These snapshots show the progressive change of color of this outstanding landscape plant. (I see the photos are posted in reverse order.) While many sedums are groundcovers, Autumn Joy easily grows to 18 inches tall. The above pictures cover the gradual darkening of this plant’s flowers. They were taken over the course of a month, and the flowers will keep on getting darker for another few weeks.
I recently saw a line of about 20 barrels of these flowers decorating the entry to Maryhill Winery in Washington State on the Columbia Gorge. They were still in the early stage of color development, and would look handsome for another month or so.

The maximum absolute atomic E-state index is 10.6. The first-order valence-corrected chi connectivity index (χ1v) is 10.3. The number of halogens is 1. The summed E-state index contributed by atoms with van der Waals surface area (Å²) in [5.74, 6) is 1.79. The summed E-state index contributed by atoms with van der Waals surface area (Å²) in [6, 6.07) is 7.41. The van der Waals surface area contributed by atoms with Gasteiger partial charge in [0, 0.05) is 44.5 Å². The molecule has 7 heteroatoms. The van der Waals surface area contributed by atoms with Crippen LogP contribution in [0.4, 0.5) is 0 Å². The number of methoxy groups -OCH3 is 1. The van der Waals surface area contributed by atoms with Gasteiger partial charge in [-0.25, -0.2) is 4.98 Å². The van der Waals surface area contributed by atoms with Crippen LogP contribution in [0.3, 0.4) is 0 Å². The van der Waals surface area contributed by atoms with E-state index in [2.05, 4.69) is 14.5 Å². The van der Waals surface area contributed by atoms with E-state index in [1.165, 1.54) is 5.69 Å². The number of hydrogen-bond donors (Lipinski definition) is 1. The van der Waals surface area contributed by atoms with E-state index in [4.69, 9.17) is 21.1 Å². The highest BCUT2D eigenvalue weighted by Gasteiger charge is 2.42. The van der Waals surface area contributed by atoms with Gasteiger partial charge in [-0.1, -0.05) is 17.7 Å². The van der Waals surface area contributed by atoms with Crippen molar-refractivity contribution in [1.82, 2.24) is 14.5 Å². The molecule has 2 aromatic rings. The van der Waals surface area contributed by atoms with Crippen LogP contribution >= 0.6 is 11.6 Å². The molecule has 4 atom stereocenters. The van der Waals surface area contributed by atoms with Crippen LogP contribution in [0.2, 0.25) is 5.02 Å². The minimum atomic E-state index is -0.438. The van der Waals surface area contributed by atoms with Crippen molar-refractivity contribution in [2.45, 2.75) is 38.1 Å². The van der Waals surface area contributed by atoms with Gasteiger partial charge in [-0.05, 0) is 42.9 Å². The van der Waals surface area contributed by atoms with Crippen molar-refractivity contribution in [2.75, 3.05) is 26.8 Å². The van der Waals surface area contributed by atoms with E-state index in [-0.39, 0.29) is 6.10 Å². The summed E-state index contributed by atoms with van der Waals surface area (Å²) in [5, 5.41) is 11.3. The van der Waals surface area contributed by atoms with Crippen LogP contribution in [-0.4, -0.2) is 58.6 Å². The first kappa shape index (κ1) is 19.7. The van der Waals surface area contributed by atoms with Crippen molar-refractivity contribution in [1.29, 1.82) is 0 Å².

The bud in the Turtle Vase is still in the early stages of color change, as the stem was nipped by deer, earlier in its development. (If you look close, you can see the darkening of the stem cut near the top flower.) My plant is next to a fence, and the natives keep it pruned.
This porcelain vase is made by me in my ‘other life’. A turtle is carved into the opening, and the piece was fired in my wood and gas fueled kiln. The orange-peel texture seen on the vase shoulders is from soda introduced into the kiln near the end of the firing.